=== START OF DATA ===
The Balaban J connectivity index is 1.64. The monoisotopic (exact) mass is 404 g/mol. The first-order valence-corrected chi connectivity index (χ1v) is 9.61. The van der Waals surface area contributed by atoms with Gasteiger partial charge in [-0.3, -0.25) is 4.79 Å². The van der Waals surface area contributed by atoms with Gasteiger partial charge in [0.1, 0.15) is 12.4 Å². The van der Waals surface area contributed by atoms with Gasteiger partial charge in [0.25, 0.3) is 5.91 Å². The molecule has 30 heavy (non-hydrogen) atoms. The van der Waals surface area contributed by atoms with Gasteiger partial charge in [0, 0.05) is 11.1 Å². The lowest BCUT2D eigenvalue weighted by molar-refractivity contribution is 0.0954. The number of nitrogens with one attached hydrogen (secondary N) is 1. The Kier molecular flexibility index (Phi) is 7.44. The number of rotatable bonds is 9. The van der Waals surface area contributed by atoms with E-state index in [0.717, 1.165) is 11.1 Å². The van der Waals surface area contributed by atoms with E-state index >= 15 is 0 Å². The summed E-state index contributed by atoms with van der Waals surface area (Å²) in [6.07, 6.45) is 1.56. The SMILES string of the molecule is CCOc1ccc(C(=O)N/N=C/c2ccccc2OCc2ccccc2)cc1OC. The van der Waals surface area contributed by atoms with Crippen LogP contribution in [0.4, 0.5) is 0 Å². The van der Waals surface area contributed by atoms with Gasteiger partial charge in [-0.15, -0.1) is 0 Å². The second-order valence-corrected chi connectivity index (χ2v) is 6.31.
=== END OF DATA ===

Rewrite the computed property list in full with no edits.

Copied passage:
The Balaban J connectivity index is 1.64. The monoisotopic (exact) mass is 404 g/mol. The first-order valence-corrected chi connectivity index (χ1v) is 9.61. The van der Waals surface area contributed by atoms with Gasteiger partial charge in [-0.3, -0.25) is 4.79 Å². The van der Waals surface area contributed by atoms with Gasteiger partial charge in [0.1, 0.15) is 12.4 Å². The van der Waals surface area contributed by atoms with Gasteiger partial charge in [0.25, 0.3) is 5.91 Å². The molecule has 30 heavy (non-hydrogen) atoms. The van der Waals surface area contributed by atoms with Gasteiger partial charge in [0, 0.05) is 11.1 Å². The lowest BCUT2D eigenvalue weighted by molar-refractivity contribution is 0.0954. The number of nitrogens with one attached hydrogen (secondary N) is 1. The Kier molecular flexibility index (Phi) is 7.44. The number of rotatable bonds is 9. The van der Waals surface area contributed by atoms with E-state index in [0.717, 1.165) is 11.1 Å². The van der Waals surface area contributed by atoms with E-state index >= 15 is 0 Å². The summed E-state index contributed by atoms with van der Waals surface area (Å²) in [6.07, 6.45) is 1.56. The SMILES string of the molecule is CCOc1ccc(C(=O)N/N=C/c2ccccc2OCc2ccccc2)cc1OC. The van der Waals surface area contributed by atoms with Crippen LogP contribution in [0.4, 0.5) is 0 Å². The van der Waals surface area contributed by atoms with Gasteiger partial charge in [-0.15, -0.1) is 0 Å². The second-order valence-corrected chi connectivity index (χ2v) is 6.31.